Penal Code section 844, the codified constitutional knock-notice requirement, is excused when there is probable cause to suspect a burglary is taking place.  (People v. Solario (1977) 19 Cal.3d 760, 139 Cal.Rptr. 725, 566 P.2d 627;  People v. Cook (1977) 69 Cal.App.3d 686, 138 Cal.Rptr. 263.)   And we agree with the superior court that there was sufficient  probable cause to suspect a burglary existed from the vantage point of the backyard.   The problem is this:  The trial court appears to have focused on the wrong entry.   Officer Lervold, the only officer who testified concerning the entry via the garage, candidly conceded the officers did not then suspect a burglary was occurring.   When asked, “[Y]ou didn't think there was a burglary going on?”, he stated, “I didn't know at that time.”   He added, “It appeared that there was somebody on the other side [of the garage] that we needed to contact.   Whether there was an emergency at that time, I didn't know.”   Thus, the evidence before the superior court was that the officers had not yet formed the opinion a burglary was in progress or that they were confronted with an emergency when they entered the attached garage.

 It is well settled that a “garage[ ] ‘under the same roof’ with the living quarters, ‘functionally’ connected therewith, and an ‘integral part’ thereof, is part of an ‘inhabited dwelling house’․  [Citations.]  Even a carport, with three sides enclosed and the forth open to the weather, has been deemed part of an ‘inhabited dwelling house.’  [Citation.]”  (People v. Zelaya (1987) 194 Cal.App.3d 73, 239 Cal.Rptr. 289.)   Accordingly, since the officers concededly did not have probable cause and a search warrant at that time or some exigency excusing the warrant requirement, the entry into the garage was unlawful for that reason alone.   Moreover, had they had a warrant, in the absence of some emergency or similar justification, the entry would not be legally defensible.   Police are required to perform the knock-notice ritual at a closed garage door before entering, warrant or not.   (Penal Code, §§ 844, 1531;  People v. Gallo (1981) 127 Cal.App.3d 828, 839, 179 Cal.Rptr. 662;  People v. Bruce (1975) 49 Cal.App.3d 580, 587, 122 Cal.Rptr. 648;  People v. Superior Court (Arketa) (1970) 10 Cal.App.3d 122, 126–127, 89 Cal.Rptr. 316;  La Fave, 2 Search and Seizure (2d ed. 1987) § 4.8(b), p. 276.)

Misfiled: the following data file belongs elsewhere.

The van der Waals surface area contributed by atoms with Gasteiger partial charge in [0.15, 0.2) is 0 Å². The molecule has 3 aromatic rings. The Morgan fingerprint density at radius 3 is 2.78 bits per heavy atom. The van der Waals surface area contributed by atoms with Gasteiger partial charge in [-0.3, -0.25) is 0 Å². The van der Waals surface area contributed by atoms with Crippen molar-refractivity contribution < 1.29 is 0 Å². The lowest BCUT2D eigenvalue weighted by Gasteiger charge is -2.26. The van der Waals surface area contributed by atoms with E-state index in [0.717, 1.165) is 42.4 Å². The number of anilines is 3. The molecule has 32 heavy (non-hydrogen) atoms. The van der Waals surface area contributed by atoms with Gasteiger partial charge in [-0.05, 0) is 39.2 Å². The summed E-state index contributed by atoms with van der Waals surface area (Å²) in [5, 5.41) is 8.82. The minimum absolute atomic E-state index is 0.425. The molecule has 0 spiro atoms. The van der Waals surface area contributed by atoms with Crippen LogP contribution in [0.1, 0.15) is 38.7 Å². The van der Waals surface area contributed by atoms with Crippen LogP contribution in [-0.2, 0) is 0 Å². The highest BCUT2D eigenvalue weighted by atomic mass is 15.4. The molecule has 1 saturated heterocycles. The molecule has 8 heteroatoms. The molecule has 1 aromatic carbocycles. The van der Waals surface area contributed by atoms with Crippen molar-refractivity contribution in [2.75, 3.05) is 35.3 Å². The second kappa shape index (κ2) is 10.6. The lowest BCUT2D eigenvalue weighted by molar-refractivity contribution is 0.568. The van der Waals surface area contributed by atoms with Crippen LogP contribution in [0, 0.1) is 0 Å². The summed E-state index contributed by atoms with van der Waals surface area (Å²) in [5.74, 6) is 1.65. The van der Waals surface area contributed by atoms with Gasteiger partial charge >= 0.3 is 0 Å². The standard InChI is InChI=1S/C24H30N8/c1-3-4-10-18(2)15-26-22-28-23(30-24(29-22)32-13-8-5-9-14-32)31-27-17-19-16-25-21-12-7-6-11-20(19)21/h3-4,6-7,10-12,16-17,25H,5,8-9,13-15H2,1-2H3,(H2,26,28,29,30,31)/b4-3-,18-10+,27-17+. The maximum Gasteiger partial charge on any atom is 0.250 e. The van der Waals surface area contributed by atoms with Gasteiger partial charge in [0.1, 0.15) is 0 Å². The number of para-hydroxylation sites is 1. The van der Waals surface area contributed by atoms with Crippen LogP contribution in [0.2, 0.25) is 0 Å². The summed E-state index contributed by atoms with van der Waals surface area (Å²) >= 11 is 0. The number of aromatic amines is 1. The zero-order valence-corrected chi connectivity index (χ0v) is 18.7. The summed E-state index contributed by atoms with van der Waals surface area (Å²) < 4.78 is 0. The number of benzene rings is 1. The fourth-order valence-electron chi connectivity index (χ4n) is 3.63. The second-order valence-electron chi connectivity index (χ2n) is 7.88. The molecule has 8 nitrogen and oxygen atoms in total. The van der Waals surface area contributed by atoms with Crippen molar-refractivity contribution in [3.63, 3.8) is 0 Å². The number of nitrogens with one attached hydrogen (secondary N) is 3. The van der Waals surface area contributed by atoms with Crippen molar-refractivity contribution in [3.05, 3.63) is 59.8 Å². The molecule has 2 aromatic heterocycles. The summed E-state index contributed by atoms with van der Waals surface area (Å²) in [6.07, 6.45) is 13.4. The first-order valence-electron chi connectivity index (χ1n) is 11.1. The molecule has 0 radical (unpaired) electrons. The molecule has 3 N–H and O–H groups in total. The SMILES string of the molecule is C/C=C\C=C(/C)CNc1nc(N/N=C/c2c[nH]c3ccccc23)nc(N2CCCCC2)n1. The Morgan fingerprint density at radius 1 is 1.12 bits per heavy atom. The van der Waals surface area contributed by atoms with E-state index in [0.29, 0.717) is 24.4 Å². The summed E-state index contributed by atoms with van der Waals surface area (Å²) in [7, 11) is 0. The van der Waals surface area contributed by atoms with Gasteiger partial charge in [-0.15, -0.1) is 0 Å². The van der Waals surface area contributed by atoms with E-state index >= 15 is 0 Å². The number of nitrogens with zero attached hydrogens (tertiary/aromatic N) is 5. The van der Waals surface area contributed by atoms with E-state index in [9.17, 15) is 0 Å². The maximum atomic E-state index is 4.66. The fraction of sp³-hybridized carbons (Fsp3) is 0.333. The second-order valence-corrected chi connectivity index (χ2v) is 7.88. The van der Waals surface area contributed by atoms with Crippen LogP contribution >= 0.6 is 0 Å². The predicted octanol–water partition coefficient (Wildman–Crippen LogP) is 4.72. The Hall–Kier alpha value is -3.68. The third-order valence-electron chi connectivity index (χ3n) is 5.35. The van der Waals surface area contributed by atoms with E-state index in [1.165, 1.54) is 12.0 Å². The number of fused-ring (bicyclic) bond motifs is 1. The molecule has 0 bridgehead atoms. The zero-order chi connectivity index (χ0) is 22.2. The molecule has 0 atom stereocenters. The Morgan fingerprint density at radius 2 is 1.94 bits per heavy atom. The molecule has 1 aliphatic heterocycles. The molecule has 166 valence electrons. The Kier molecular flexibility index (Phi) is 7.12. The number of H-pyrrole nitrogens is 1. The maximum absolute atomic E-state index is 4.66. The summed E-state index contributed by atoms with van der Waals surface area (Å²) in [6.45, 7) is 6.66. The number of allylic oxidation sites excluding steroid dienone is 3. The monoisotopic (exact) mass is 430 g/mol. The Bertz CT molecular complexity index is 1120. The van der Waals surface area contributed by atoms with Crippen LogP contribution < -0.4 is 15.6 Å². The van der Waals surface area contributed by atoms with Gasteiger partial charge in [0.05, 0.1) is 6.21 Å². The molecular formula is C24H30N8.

It is of no moment that the officers had probable cause to suspect a burglary once they were inside the yard.   Those observations were made from a place they had no lawful right to be by reason of the warrantless entry into the yard via the garage, as well as the violation of Penal Code section 844.   Consequently, the evidence should have been suppressed.  (Cf. Lorenzana v. Superior Court (1973) 9 Cal.3d 626, 634, 108 Cal.Rptr. 585, 511 P.2d 33.)

 Moreover, were the prosecution to present the argument, which it never has, that the observations in the yard were not a product of the unlawful passage through the garage because the officers did not obtain any evidence or additional probable cause inside and could have seen the same things by simply climbing the fence, the outcome would be the same.   Although knock-notice requirements generally do not apply to fences (People   v. Mayer (1987) 188 Cal.App.3d 1101, 1109–1110, 233 Cal.Rptr. 832;  People v. Bencomo (1985) 171 Cal.App.3d 1005, 1015–1018, 217 Cal.Rptr. 826), the fenced yard in this case was clearly part of the curtilage and the home's zone of privacy.  (Cf. United States v. Dunn (1987) 480 U.S. 294, 107 S.Ct. 1134, 94 L.Ed.2d 326 [climbing fence and peering into open barn door lawful because barns are not part of the curtilage].)   Police observations into a residence from such a location, without warrant or some exception to the warrant requirement, would not be proper, however access might be obtained.  (People v. Roberts (1987) 195 Cal.App.3d 479, 240 Cal.Rptr. 658;  People v. Sabo (1986) 185 Cal.App.3d 845, 230 Cal.Rptr. 170, cert. den., 481 U.S. 1058, 107 S.Ct. 2200, 95 L.Ed.2d 855.)

The judgment is reversed and the superior court is directed to grant the Penal Code section 1538.5 motion and quash the search warrant obtained as a fruit of the unlawful search.

CROSBY, Associate Justice.

WALLIN, Acting P.J., and GARY TAYLOR, J.,* concur.